The present invention modifies the prior art pinned photodiode of
In typical operation, the transfer gate 105 (for the prior art) swings from zero volts to Vdd. For image sensors that use a 5.0 volt or 3.3 volt Vdd “rail,” this results in a 5 or 3.3 volt swing. This amount of voltage swing has previously been acceptable for depleting the photodiode 103.
However, for newer integrated circuit processes, the Vdd voltage may be 1.8 volts, 1.3 volts, or even lower. In such a situation, the voltage swing on the gate of the transfer gate is oftentimes insufficient to deplete the photodiode.
In many respects the structure of the pinned photodiode (and the CMOS image sensor) of the present invention is similar to that shown in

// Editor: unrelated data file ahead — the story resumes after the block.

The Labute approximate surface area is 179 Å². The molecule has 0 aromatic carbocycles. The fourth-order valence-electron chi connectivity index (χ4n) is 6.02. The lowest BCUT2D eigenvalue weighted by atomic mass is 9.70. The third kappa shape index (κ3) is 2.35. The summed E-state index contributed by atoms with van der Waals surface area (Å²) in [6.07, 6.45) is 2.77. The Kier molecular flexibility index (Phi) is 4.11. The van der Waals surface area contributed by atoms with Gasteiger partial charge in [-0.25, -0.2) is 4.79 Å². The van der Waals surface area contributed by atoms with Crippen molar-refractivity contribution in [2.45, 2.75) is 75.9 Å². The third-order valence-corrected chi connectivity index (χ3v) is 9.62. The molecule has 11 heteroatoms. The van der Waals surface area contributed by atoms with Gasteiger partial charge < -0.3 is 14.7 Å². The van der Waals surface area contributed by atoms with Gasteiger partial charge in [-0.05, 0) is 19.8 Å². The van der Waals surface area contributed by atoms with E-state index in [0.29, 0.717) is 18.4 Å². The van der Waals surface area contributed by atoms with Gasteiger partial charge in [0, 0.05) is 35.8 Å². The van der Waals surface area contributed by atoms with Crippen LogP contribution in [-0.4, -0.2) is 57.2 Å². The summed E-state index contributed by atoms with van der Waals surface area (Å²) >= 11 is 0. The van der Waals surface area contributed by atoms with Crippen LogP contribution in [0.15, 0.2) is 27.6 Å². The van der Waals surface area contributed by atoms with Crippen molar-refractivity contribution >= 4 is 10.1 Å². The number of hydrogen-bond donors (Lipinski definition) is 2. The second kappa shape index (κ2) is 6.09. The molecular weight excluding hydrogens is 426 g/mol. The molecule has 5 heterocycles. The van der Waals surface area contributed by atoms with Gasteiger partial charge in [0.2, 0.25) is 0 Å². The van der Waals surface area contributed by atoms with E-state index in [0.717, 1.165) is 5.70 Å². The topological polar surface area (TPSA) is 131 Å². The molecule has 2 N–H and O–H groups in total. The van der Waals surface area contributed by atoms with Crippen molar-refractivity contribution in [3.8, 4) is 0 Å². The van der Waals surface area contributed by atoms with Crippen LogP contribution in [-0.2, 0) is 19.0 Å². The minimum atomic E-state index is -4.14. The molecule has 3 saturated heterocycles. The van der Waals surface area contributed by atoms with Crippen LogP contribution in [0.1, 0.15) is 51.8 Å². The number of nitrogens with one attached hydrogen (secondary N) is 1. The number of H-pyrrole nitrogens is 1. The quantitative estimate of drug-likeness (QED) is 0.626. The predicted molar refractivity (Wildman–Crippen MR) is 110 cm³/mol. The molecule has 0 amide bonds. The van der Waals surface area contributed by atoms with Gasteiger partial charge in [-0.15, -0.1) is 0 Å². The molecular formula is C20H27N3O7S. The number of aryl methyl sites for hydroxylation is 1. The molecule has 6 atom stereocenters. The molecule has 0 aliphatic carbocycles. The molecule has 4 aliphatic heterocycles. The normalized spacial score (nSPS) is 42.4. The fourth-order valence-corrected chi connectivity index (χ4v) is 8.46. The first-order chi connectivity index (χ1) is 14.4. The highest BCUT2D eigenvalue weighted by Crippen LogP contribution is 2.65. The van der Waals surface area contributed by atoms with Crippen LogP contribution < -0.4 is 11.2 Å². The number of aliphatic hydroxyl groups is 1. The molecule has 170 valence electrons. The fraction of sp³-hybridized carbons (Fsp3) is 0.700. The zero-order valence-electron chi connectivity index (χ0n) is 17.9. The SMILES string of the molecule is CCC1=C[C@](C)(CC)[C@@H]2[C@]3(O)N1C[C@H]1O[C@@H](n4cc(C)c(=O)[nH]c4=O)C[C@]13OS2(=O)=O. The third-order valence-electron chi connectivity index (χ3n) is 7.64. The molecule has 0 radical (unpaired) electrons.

As noted above, in order to reduce the leakage current from the silicone surface and kTC noise, the photodiode is typically provided with a P+ surface shield layer at the silicon surface and is completely depleted. This is referred to as a pinned photodiode. The voltage applied to the readout gate needs to be large enough to deplete the photodiode. However, the voltage to the readout gate is limited by the thickness of the readout gate oxide. Therefore, the positive voltage limited by the gate oxide thickness applies to the readout gate in CMOS image sensors. This relatively low voltage is too small to achieve depletion of the large photodiode capacitance. Therefore, the photodiode capacitance should be designed to be relatively small to achieve full depletion. However, an N-type photodiode with a P+ surface shield layer has a large capacitance even if a small voltage is applied to the readout gate. Further, this type of photodiode has relatively large kTC noise.